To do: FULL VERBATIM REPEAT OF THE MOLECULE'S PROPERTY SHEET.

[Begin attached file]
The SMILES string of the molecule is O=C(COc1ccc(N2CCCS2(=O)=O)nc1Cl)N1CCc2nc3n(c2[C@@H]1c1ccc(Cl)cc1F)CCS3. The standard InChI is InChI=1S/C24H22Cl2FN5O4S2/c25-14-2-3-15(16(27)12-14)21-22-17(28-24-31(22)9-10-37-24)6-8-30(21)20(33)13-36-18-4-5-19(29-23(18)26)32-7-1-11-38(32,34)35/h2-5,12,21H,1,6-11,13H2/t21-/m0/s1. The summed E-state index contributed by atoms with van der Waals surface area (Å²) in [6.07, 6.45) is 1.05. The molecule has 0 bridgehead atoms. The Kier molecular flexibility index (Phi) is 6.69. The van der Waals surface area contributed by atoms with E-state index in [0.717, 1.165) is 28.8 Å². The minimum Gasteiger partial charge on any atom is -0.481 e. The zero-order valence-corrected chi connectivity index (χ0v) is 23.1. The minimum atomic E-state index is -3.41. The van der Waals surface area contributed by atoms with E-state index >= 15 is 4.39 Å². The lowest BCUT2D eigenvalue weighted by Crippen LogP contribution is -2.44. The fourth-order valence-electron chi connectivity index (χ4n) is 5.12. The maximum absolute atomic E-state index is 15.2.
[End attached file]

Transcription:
The SMILES string of the molecule is O=C(COc1ccc(N2CCCS2(=O)=O)nc1Cl)N1CCc2nc3n(c2[C@@H]1c1ccc(Cl)cc1F)CCS3. The standard InChI is InChI=1S/C24H22Cl2FN5O4S2/c25-14-2-3-15(16(27)12-14)21-22-17(28-24-31(22)9-10-37-24)6-8-30(21)20(33)13-36-18-4-5-19(29-23(18)26)32-7-1-11-38(32,34)35/h2-5,12,21H,1,6-11,13H2/t21-/m0/s1. The summed E-state index contributed by atoms with van der Waals surface area (Å²) in [6.07, 6.45) is 1.05. The molecule has 0 bridgehead atoms. The Kier molecular flexibility index (Phi) is 6.69. The van der Waals surface area contributed by atoms with E-state index in [0.717, 1.165) is 28.8 Å². The minimum Gasteiger partial charge on any atom is -0.481 e. The zero-order valence-corrected chi connectivity index (χ0v) is 23.1. The minimum atomic E-state index is -3.41. The van der Waals surface area contributed by atoms with E-state index >= 15 is 4.39 Å². The lowest BCUT2D eigenvalue weighted by Crippen LogP contribution is -2.44. The fourth-order valence-electron chi connectivity index (χ4n) is 5.12. The maximum absolute atomic E-state index is 15.2.